The Strange Case of Dr. Jekyll and Mr. Hyde by Robert Louis Stevenson

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What suspense and tension is created in chapter 7, "Incident at the Window," of The Strange Case of Dr. Jekyll and Mr. Hyde by Robert Louis Stevenson?

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D. Reynolds eNotes educator | Certified Educator

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The chapter opens uneasily, with both Mr. Utterson and Mr. Enfield sharing their repulsion at Mr. Hyde and hoping they will never see him again.

Mr. Utterson is also worried about Mr. Jekyll:

I am uneasy about poor Jekyll; and even outside, I feel as if the presence of a friend might do him good.

They see him from his window and have a pleasant conversation with him until he slams the window down after his face shows:

suddenly abject terror and despair, as froze the very blood of the two gentlemen below.

The men react to this strangely as they walk away:

They were both pale; and there was an answering horror in their eyes.

All of this makes us as readers wonder what is going on, which naturally builds tension and suspense. Why does Dr. Jekyll turn from being friendly to suddenly slamming the window shut? Why does his face show terror and despair? Why do both of the men visiting him have horror in their eyes? All of these actions seem frightening and odd, and so we keep turning the pages to discover what will happen and what this terror is all about.

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Octavia Cordell eNotes educator | Certified Educator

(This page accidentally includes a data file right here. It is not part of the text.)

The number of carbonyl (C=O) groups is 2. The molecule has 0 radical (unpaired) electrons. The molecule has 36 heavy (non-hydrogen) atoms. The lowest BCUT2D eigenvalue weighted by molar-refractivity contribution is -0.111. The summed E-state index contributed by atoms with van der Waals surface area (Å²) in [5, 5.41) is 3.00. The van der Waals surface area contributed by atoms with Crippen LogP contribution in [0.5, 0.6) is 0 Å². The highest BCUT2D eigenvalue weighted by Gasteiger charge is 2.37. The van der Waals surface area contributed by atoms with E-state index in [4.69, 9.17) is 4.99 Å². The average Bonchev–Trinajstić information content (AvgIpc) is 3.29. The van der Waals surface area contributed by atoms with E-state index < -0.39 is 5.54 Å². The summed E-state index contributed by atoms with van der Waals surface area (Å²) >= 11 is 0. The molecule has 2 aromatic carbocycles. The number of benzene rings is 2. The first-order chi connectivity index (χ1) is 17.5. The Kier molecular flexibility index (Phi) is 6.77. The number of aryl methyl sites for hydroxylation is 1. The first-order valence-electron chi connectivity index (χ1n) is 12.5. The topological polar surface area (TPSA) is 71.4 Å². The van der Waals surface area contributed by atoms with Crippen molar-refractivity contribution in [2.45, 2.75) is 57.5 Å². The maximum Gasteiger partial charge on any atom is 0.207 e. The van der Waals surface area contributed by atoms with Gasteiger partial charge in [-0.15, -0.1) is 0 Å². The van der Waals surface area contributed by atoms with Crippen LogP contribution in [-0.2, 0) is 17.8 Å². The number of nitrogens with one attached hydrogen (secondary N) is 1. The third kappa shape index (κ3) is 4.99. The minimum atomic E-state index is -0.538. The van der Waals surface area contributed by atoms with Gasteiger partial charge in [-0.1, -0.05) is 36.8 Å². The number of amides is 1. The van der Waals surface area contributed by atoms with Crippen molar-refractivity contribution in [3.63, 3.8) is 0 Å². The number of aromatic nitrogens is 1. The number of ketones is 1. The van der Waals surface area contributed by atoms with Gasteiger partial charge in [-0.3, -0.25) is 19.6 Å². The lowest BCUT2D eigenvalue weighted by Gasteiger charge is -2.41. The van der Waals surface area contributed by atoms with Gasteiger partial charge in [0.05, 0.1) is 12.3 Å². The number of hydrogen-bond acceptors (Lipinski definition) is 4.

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The chapter tells how Enfield and Utterson pass Dr. Jekyll’s house on a walk. Looking up, Utterson sees Jekyll at his open window, and the two men talk briefly. Suddenly, Jekyll thrusts the window closed, his face transformed by “abject terror and despair.” Utterson is horrified.

The suspense is created, of course, by the mystery of what causes Jekyll to react in such a way. At the beginning of the chapter, Utterson and Enfield remark on how happy they are that they had seen the last of Mr. Hyde. The events of this chapter, however, suggest that this might not be the case after all. The reader is left thinking, "What else could cause Jekyll to be so afraid, except the return of Mr. Hyde?"

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Wallace Field eNotes educator | Certified Educator

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Suspense and tension are created in this very brief chapter as a result of Mr. Enfield and Mr. Utterson chancing to see Dr. Jekyll at his window as they go for their walk. The pair invites the doctor outside to walk with them, because he looks so ill and feels so low, but he replies that it would be "quite impossible" and that he does not "dare." Why on earth would a short walk be "impossible" or something that he must not "dare" to do?  Certainly this oddity creates some suspense.  

Enfield and Utterson offer to remain below and talk with Dr. Jekyll from there, as he claims he cannot invite them up. Dr. Jekyll is made happy by this suggestion. In the next moment, however, "the smile was struck out of his face and succeeded by an expression of such abject terror and despair, as froze the very blood of the two gentlemen below." Jekyll immediately slams the window shut. It is clear, then, that something really awful is happening with Jekyll, something he cannot control. One moment, he is happy to converse; the next, he looks terrified. This is not normal, and it creates a good deal of suspense for the reader and tension as a result.

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